Compound found in broccoli may hold the key in therapy for mesothelioma cancer

Compound found in broccoli may hold the key in therapy for mesothelioma cancer

Fruits, vegetables, and other edible plants such as onions, grapes, and certain types of cucumber have often been praised for the nutrients they contain which have been shown to prevent cancer from developing. And now researchers are looking at broccoli to find out if it can be effective in improving the benefits of cisplatin in malignant mesothelioma cells.

Broccoli, cauliflower, and cruciferous vegetables are nutrient dense and fibre rich. They contain a high concentrate of anti-oxidents and phytochemicals which have been shown to prevent the development of cancer. Cruciferous vegetables are also high in glucosinolates which have also been shown to stop the development of cancer and induce cell death.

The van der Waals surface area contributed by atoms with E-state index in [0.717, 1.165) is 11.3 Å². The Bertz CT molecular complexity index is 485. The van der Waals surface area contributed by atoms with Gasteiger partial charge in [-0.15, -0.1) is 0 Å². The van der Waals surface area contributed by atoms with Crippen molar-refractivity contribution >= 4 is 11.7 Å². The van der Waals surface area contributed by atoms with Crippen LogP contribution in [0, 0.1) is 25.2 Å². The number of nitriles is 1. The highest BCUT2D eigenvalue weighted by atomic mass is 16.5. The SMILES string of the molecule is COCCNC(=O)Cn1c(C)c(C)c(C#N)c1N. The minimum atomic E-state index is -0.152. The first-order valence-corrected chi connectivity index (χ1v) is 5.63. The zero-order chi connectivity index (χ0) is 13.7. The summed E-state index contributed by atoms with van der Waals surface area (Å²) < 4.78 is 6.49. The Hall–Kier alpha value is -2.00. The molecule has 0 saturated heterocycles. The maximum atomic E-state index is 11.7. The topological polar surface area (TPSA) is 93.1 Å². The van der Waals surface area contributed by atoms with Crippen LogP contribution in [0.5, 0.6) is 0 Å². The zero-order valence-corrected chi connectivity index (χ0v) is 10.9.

A compound derived from glucoraphanin, Sulforaphane, is currently being researched at Soonchunhyan University in Korea to determine if combining it with cisplatin would help fight mesothelioma. Cisplatin is usually administered at the beginning of a course of chemotherapy to prevent a tumor from growing or at the end of a course of chemotherapy to help prevent progression of the disease.

Researchers have found that combining the two compounds helped to kill off some cancer cells and halt growth of mesothelioma. In addition, when combined with another component that inhibited autophagy, the ability to kill cells was increased.

By limiting the resistance of cancer cells to chemotherapy there is a greater chance of survival from mesothelioma.

The post Compound found in broccoli may hold the key in therapy for mesothelioma cancer appeared first on The Leader Fitness.

The post Compound found in broccoli may hold the key in therapy for mesothelioma cancer appeared first on The Leader Newspaper.

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